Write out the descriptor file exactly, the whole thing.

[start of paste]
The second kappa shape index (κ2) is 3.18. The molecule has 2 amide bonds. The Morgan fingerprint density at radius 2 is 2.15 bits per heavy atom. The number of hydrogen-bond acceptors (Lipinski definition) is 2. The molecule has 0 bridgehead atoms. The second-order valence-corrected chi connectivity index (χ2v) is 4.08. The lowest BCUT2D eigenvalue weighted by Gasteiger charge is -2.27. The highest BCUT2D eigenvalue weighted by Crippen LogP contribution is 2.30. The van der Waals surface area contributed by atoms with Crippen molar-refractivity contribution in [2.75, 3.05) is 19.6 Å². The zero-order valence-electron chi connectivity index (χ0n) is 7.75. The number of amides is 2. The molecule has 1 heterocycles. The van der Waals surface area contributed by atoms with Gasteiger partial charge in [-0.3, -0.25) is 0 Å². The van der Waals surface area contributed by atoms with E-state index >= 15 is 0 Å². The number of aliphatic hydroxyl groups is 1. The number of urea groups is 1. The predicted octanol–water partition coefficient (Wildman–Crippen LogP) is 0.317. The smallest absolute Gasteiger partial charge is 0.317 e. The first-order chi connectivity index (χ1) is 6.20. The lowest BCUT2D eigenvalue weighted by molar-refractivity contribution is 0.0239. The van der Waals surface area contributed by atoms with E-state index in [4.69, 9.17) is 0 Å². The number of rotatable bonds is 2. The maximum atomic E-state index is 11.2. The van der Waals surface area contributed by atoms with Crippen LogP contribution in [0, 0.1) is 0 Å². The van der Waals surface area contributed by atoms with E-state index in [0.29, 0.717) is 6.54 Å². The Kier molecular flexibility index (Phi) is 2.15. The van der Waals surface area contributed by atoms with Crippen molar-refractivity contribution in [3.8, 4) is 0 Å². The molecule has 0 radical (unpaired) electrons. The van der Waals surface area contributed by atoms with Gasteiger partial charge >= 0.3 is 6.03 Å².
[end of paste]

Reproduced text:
The second kappa shape index (κ2) is 3.18. The molecule has 2 amide bonds. The Morgan fingerprint density at radius 2 is 2.15 bits per heavy atom. The number of hydrogen-bond acceptors (Lipinski definition) is 2. The molecule has 0 bridgehead atoms. The second-order valence-corrected chi connectivity index (χ2v) is 4.08. The lowest BCUT2D eigenvalue weighted by Gasteiger charge is -2.27. The highest BCUT2D eigenvalue weighted by Crippen LogP contribution is 2.30. The van der Waals surface area contributed by atoms with Crippen molar-refractivity contribution in [2.75, 3.05) is 19.6 Å². The zero-order valence-electron chi connectivity index (χ0n) is 7.75. The number of amides is 2. The molecule has 1 heterocycles. The van der Waals surface area contributed by atoms with Gasteiger partial charge in [-0.3, -0.25) is 0 Å². The van der Waals surface area contributed by atoms with E-state index >= 15 is 0 Å². The number of aliphatic hydroxyl groups is 1. The number of urea groups is 1. The predicted octanol–water partition coefficient (Wildman–Crippen LogP) is 0.317. The smallest absolute Gasteiger partial charge is 0.317 e. The first-order chi connectivity index (χ1) is 6.20. The lowest BCUT2D eigenvalue weighted by molar-refractivity contribution is 0.0239. The van der Waals surface area contributed by atoms with E-state index in [4.69, 9.17) is 0 Å². The number of rotatable bonds is 2. The maximum atomic E-state index is 11.2. The van der Waals surface area contributed by atoms with Crippen LogP contribution in [0, 0.1) is 0 Å². The van der Waals surface area contributed by atoms with E-state index in [0.29, 0.717) is 6.54 Å². The Kier molecular flexibility index (Phi) is 2.15. The van der Waals surface area contributed by atoms with Crippen molar-refractivity contribution in [3.8, 4) is 0 Å². The molecule has 0 radical (unpaired) electrons. The van der Waals surface area contributed by atoms with Gasteiger partial charge >= 0.3 is 6.03 Å².